Industry Desk: The Trump administration’s announcement to delay some tariffs on Chinese imports has rekindled hopes for a trade truce between the two countries, but for American soybean farmers, things are getting dire as they struggle to find alternative markets for their crops.
The US Department of Agriculture on Monday predicted that soybean production in 2019 will fall by 20 percent, yet farmers are expected to be left with a surplus of 755 million bushels in the absence of buyers.
China has sanctioned its private sector from buying soybean from the US because of the ongoing trade war and substantially raised its imports from Brazil, which is now its largest exporter.
Farmers facing an oversupply problem are aggressively chasing importers in counties like India and Bangladesh where “there is a large population, low per-capita protein consumption, and improving economic conditions.”
“We think those are the markets that are going to really become future drivers of demand for global soybeans and certainly US soybeans,” says a statement from the US Soybean Export Council.
Experts suggest Bangladesh with its growing demand for soybean will be a key market and its importers will benefit from this surplus as they can negotiate a better price.
A former official at the Bangladesh embassy in Washington told the Bangla Tribune that the government has been actively exploring the possibilities.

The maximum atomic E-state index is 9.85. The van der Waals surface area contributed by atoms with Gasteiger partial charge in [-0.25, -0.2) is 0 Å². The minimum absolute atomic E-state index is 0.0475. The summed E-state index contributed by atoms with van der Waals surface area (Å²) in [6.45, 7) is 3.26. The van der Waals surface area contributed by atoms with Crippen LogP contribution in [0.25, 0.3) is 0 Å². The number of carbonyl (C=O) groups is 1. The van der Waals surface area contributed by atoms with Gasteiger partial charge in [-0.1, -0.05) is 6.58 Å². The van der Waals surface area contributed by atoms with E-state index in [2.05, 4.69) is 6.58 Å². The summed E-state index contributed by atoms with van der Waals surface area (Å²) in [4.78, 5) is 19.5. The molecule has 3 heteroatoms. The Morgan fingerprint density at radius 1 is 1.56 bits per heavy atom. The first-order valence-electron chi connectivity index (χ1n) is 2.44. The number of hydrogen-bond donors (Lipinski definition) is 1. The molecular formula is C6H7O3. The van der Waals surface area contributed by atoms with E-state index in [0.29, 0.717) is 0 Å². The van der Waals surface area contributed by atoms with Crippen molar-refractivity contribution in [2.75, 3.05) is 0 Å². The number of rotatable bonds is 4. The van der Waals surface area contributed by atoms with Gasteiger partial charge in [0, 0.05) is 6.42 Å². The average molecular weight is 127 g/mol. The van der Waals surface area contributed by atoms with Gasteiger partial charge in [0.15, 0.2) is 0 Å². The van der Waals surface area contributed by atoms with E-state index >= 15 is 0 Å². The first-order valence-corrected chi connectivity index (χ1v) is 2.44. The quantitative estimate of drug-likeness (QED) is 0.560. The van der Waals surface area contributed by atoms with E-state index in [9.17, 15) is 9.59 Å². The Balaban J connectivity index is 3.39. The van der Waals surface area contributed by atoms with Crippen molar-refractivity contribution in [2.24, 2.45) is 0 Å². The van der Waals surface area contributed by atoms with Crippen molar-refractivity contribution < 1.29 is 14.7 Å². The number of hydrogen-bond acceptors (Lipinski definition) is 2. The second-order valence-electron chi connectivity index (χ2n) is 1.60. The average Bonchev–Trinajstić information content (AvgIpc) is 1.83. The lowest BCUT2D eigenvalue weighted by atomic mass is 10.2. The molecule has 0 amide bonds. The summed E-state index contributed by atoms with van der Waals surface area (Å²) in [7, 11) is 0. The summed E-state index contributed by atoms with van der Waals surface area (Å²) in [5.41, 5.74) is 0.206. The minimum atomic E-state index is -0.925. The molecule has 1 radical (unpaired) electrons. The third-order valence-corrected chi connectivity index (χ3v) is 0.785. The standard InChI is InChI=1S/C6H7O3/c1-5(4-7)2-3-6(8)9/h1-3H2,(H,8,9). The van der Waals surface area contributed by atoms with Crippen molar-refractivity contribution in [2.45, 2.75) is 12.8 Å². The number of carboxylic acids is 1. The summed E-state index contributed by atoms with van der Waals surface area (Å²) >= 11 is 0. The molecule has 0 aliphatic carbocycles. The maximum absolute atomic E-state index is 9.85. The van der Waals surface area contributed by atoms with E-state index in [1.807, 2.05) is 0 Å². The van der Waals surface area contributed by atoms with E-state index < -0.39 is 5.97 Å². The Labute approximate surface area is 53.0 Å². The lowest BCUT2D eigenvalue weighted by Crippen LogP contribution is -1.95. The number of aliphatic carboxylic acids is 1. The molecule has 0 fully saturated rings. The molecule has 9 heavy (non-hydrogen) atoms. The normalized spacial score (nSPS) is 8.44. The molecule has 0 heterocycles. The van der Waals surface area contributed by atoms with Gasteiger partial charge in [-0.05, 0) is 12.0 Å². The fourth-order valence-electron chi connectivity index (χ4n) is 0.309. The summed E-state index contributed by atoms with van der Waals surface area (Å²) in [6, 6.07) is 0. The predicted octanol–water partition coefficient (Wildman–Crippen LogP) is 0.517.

“A few delegations of Bangladeshi importers have come to the US and the government is facilitating those talks,” he said, adding, “we will benefit both from soybean and cotton prices.”
The official said the benefits from this trade war in the short-run are obvious, but it may not be the same in the long run.
“When two economic giants are fighting, the ripple effects will be eventually felt by the others too,” he said.
Farmers form an important support base for President Trump and the administration would like to resolve the disputes with China at the earliest so that it doesn’t turn into a deciding factor in the 2020 presidential elections.
As the trade war grinds on, more and more farmers are facing rising debts and bankruptcies. The administration has announced subsidies but that may not prove to be enough.
Experts believe China may use this as a strategy in the trade negotiations and delay things until the results of the next elections.
On Tuesday, President Trump tweeted: “As usual, China said they were going to be buying “big” from our great American Farmers. So far they have not done what they said. Maybe this will be different!”.
The same day the Office of US Trade Representative announced that the impending 10% tariffs on $300 billion worth of Chinese imports targeted by President Trump in the trade war will be delayed from Sept. 1 to Dec. 15 for certain products.
China expert Bill Bishop commented on Twitter saying: “Remarkable cave by Trump on his tariff threat from early August. The message to Beijing is Trump can’t hold firm because of worries voters may get unhappy with more expensive holiday goods. So why would Beijing make concessions?”
The next round of trade talks between the two countries is expected in the next two weeks, according to the Chinese Ministry of Commerce.
But when it comes to soybeans, the prediction is that Chinese importers are not coming to the US market anytime soon.